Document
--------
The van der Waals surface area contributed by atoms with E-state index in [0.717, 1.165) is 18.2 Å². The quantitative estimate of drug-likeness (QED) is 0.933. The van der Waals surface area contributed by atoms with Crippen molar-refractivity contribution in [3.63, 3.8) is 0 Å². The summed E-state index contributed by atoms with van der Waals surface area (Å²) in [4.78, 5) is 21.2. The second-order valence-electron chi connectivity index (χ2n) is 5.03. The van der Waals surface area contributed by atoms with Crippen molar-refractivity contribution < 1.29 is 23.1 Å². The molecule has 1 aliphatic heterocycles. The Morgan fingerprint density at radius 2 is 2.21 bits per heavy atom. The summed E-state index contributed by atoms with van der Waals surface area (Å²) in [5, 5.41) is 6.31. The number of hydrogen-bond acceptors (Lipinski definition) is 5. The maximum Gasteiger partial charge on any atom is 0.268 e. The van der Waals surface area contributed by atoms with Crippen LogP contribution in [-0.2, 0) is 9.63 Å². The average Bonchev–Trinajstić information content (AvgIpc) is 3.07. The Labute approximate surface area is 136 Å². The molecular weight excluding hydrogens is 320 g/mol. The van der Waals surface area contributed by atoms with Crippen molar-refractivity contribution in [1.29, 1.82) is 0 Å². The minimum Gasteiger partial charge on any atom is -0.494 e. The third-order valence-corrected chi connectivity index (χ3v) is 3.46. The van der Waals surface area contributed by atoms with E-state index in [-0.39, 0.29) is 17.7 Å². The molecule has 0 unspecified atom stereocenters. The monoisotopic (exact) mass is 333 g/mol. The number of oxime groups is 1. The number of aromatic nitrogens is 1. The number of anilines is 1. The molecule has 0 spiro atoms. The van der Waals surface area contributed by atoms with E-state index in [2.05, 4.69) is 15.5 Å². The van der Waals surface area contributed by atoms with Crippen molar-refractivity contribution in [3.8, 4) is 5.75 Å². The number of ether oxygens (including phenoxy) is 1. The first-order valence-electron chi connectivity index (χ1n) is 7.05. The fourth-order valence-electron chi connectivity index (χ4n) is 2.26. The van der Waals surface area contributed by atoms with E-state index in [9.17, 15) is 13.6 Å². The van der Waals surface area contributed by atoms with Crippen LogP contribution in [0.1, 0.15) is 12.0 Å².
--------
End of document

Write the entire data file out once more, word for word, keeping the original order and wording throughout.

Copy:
The van der Waals surface area contributed by atoms with E-state index in [0.717, 1.165) is 18.2 Å². The quantitative estimate of drug-likeness (QED) is 0.933. The van der Waals surface area contributed by atoms with Crippen molar-refractivity contribution in [3.63, 3.8) is 0 Å². The summed E-state index contributed by atoms with van der Waals surface area (Å²) in [4.78, 5) is 21.2. The second-order valence-electron chi connectivity index (χ2n) is 5.03. The van der Waals surface area contributed by atoms with Crippen molar-refractivity contribution < 1.29 is 23.1 Å². The molecule has 1 aliphatic heterocycles. The Morgan fingerprint density at radius 2 is 2.21 bits per heavy atom. The summed E-state index contributed by atoms with van der Waals surface area (Å²) in [5, 5.41) is 6.31. The number of hydrogen-bond acceptors (Lipinski definition) is 5. The maximum Gasteiger partial charge on any atom is 0.268 e. The van der Waals surface area contributed by atoms with Crippen LogP contribution in [-0.2, 0) is 9.63 Å². The average Bonchev–Trinajstić information content (AvgIpc) is 3.07. The Labute approximate surface area is 136 Å². The molecular weight excluding hydrogens is 320 g/mol. The van der Waals surface area contributed by atoms with Crippen molar-refractivity contribution in [1.29, 1.82) is 0 Å². The minimum Gasteiger partial charge on any atom is -0.494 e. The third-order valence-corrected chi connectivity index (χ3v) is 3.46. The van der Waals surface area contributed by atoms with E-state index in [-0.39, 0.29) is 17.7 Å². The molecule has 0 unspecified atom stereocenters. The monoisotopic (exact) mass is 333 g/mol. The number of oxime groups is 1. The number of aromatic nitrogens is 1. The number of anilines is 1. The molecule has 0 spiro atoms. The van der Waals surface area contributed by atoms with E-state index in [2.05, 4.69) is 15.5 Å². The van der Waals surface area contributed by atoms with Crippen molar-refractivity contribution in [3.8, 4) is 5.75 Å². The number of ether oxygens (including phenoxy) is 1. The first-order valence-electron chi connectivity index (χ1n) is 7.05. The fourth-order valence-electron chi connectivity index (χ4n) is 2.26. The van der Waals surface area contributed by atoms with E-state index in [9.17, 15) is 13.6 Å². The van der Waals surface area contributed by atoms with Crippen LogP contribution in [0.1, 0.15) is 12.0 Å².